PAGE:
The topic came up again. How can working people afford housing? I’ve always been aware of the choices too many people must make to find a place to live. Going to school (Virginia Tech) next to Appalachia will do that. Now, as a real estate broker, I’m hearing about it much more. Thanks to the talks I’ve given at the local libraries, I was invited to yet another meeting of people struggling to help people who are struggling. The meetings have been about Whidbey Island, but one factoid from the most recent meeting proved the issue is pervasive.
“One estimate suggests the nation needs 11 million affordable housing units, but only 4 million are available.” – More About Too Little Housing
As they pointed out in the meeting, this isn’t even about homelessness (which is bad enough). This is about finding places for people who have jobs.
“By common guidelines, incomes under ~$60K can be considered low income, especially when measured against housing costs. From a quickly typed tweet; “a $36950 annual means a $923 rent target but $1600 is the market rate.” ” – More About Too Little Housing
It’s enough to make some people think about moving across the country. I’ll use my family’s house near Pittsburgh and my home near Seattle as examples. Zillow estimates my family’s 925 square foot house at about $130K. Zillow estimates my 868 square foot house at about $340k. Sure, mine has a view; but similarly sized houses on Whidbey without views are at about $295K. Take that $295K and go to my childhood neighborhood and get a house four times larger. I’m not planning to make that move, but others might – especially if they are driven by necessity.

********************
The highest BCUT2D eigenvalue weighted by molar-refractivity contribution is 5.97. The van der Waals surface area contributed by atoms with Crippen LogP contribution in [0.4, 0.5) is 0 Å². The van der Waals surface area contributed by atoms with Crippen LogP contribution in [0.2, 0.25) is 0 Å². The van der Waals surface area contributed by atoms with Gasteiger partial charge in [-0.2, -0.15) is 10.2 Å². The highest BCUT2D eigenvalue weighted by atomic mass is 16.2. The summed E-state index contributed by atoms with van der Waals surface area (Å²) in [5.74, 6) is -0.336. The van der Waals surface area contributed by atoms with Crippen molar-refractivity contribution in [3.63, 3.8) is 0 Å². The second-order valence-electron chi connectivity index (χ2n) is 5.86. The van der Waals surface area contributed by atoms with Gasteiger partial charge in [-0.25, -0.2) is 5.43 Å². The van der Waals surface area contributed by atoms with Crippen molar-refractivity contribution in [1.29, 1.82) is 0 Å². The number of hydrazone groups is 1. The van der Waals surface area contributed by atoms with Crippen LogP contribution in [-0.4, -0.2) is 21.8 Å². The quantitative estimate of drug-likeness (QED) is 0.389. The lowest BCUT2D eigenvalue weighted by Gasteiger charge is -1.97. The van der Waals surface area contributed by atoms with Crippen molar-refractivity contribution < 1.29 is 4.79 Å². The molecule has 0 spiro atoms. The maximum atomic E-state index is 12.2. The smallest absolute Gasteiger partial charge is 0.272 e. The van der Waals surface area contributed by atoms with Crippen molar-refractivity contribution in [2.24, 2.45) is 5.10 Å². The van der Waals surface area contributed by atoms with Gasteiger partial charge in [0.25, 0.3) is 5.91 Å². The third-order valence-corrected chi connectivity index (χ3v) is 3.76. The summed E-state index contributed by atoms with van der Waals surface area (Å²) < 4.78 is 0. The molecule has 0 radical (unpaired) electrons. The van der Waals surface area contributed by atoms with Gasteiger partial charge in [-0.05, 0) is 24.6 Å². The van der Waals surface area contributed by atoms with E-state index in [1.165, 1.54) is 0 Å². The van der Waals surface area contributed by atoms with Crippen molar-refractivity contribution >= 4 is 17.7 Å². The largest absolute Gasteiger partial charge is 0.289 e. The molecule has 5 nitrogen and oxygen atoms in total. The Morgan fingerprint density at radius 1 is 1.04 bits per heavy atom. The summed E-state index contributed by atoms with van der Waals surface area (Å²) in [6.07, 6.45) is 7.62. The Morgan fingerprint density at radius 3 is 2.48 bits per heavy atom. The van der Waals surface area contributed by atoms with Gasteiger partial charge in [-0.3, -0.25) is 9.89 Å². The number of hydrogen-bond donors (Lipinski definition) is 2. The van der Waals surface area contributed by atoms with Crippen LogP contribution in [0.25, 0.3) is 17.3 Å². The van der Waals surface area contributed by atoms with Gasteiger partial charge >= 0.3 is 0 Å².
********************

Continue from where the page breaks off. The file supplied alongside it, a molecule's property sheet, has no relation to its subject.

But, who wants to move? Businesses, careers, and jobs don’t pack and ship as easily as movers can move a household. Young families in dynamic industries may be able to do so; but older folks may not. Besides, sometimes culture does matter. Don’t be surprised to find members of the LGBTQ community who purposely left their family’s community, and who don’t feel welcome, or even safe, in similar regions.
Several years ago I almost lost my house. Thanks to a lot of work, government programs, and a volunteer organization I was able to keep it. (More about that soon as a critical long-term milestone approaches.) While going through that I had to consider my options in case we didn’t succeed.
Sell the house
That’s an obvious first consideration, but keep in mind that the mortgage, sales costs, and commissions get subtracted from the sales price. Even if there’s money left over, the issue of relocating work and life will cost money, too; and includes the risk that the move will not succeed. But, for some, they may find that they have been land rich while being cash poor. I can think of several people who can retire sooner than expected – but they’d have to give up their home, a view, a garden, a lifestyle.
Get a roommate
Getting a roommate works if the house works. Adding an extra person to an overworked septic system isn’t a good idea. Every house has quirks, but if everyone adjusts to them, then there’s a bonus of a pile of stories to tell later. Ideally and mathematically it can work, but divorces can happen because two people in love can’t manage to live together. Two strangers might have the same issue. Another bonus: increasing the number of people living in a house dramatically reduces the carbon footprint.
Become someone else’s roommate
Same logic, but flipped, and comes with the freedom of being able to move on if something better arises.